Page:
TV News Broadcasting in India currently stands at a crossroad. The industry is marred with issues such as sagging growth, the implication of the new tariff order and social media players such as YouTube and Facebook eating into the digital revenue of TV outlets.
Previously only the News Broadcasters Association (NBA) was working towards the interest of the industry. Now another body, the News Broadcasting Federation (NBF), led by Arnab Goswami, has been launched.
Clearly, the news television industry is divided into two parts and both have blessings of the government.
Where NBA has all national news channels, NBF has over 70 regional news channels and a few national news channels.
From the perspective of weight among the industry bodies, some NBA members also sit on the Indian Broadcasting Foundation (IBF) board with full member status of the largest industry body of broadcasters. But that is in their individual capacity, and it does not imply both the bodies have any relation. NBF members could also sit in the IBF board if the board elects going forward. IBF is no one to give any recognition to either NBA or NBF.
Most NBF members are ad hoc members of IBF for now, but this serves their purpose when it comes to the relationship with other industry bodies such as AAAI and ISA. So far, AAAI and ISA deal with IBFÂ and these bodies do not feel the need to look at any other organisation unless there is a split, and over 70 channels of NBF say that they donâ€™t want to be a part of IBF and would directly deal with them. In that condition, AAAI and ISA, after looking at the credibility, stability and seriousness of the new body, could start dealing with NBF after a few years.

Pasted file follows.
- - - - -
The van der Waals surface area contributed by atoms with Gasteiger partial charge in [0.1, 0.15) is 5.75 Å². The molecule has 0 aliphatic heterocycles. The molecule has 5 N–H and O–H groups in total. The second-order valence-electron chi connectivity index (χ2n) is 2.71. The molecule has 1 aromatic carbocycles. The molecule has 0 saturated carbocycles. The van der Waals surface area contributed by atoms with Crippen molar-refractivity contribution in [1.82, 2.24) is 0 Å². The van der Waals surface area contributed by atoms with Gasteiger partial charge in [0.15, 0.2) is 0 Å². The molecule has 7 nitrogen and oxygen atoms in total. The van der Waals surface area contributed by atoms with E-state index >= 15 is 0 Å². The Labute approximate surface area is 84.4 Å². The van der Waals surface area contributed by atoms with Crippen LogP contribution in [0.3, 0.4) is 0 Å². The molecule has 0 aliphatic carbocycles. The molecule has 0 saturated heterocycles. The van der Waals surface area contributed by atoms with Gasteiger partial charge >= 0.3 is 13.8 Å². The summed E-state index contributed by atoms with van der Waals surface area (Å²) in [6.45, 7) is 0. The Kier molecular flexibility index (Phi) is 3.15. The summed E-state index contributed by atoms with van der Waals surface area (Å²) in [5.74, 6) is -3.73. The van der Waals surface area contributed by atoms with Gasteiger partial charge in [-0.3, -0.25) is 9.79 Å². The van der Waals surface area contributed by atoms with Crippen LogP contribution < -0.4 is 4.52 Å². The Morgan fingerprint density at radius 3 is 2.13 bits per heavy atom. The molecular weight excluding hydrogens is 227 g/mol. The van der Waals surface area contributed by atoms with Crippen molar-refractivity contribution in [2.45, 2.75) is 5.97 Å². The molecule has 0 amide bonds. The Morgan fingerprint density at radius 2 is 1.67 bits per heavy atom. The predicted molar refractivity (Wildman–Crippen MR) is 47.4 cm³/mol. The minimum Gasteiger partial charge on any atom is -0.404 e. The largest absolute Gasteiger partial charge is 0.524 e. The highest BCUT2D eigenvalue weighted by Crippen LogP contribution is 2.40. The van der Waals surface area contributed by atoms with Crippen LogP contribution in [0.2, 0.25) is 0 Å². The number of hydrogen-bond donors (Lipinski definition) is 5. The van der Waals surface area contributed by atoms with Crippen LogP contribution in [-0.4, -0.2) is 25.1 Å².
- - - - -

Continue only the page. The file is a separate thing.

So, does sitting on the IBF board have any value except self-satisfaction? Could this show of strength on the basis of sitting on the IBF board be meaningful in any manner?
My observation is: It could help one body win the mind game over another but both do not serve any purpose for the industry except for trying to establish their political hold.
Media observers do not shy away from saying that the creation of a separate industry body is a result of ego and tussle between Arnab Goswami and Rajat Sharma or better to say Republic versus all.
But the larger question here is, will two competing bodies be better for the industry or will it continue to be an ego battle?
Within the NBA also, the industry was already divided.
The biggest question to be asked to both bodies now is that what they are doing for news broadcasters.
I remember asking this to India TVâ€™s Rajat Sharma when he took over as NBA President in 2017 after a hiatus of a year. In a very engaging interview, Sharma listed his priorities as 1. strengthening the body, 2. easing out tension, 3. promoting healthy competition and 4. clearing perceptions about the news broadcasting industry in the minds of the political leaders, judiciary and society at large.